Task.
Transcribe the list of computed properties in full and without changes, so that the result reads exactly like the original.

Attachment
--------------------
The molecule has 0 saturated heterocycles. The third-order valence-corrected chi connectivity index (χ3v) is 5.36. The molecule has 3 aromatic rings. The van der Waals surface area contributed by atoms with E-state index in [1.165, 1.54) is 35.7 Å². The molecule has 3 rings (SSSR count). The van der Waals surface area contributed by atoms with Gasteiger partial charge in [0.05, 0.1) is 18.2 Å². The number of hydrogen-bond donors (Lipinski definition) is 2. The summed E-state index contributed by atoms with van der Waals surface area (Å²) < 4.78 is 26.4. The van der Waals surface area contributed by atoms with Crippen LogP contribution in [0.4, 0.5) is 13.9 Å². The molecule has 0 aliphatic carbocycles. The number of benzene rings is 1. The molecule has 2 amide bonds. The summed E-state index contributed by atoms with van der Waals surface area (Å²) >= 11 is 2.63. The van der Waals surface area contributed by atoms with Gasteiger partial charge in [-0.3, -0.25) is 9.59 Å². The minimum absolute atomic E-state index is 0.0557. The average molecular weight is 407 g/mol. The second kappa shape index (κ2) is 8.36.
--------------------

The molecule has 0 saturated heterocycles. The third-order valence-corrected chi connectivity index (χ3v) is 5.36. The molecule has 3 aromatic rings. The van der Waals surface area contributed by atoms with E-state index in [1.165, 1.54) is 35.7 Å². The molecule has 3 rings (SSSR count). The van der Waals surface area contributed by atoms with Gasteiger partial charge in [0.05, 0.1) is 18.2 Å². The number of hydrogen-bond donors (Lipinski definition) is 2. The summed E-state index contributed by atoms with van der Waals surface area (Å²) < 4.78 is 26.4. The van der Waals surface area contributed by atoms with Crippen LogP contribution in [0.4, 0.5) is 13.9 Å². The molecule has 0 aliphatic carbocycles. The number of benzene rings is 1. The molecule has 2 amide bonds. The summed E-state index contributed by atoms with van der Waals surface area (Å²) >= 11 is 2.63. The van der Waals surface area contributed by atoms with Gasteiger partial charge in [-0.3, -0.25) is 9.59 Å². The minimum absolute atomic E-state index is 0.0557. The average molecular weight is 407 g/mol. The second kappa shape index (κ2) is 8.36.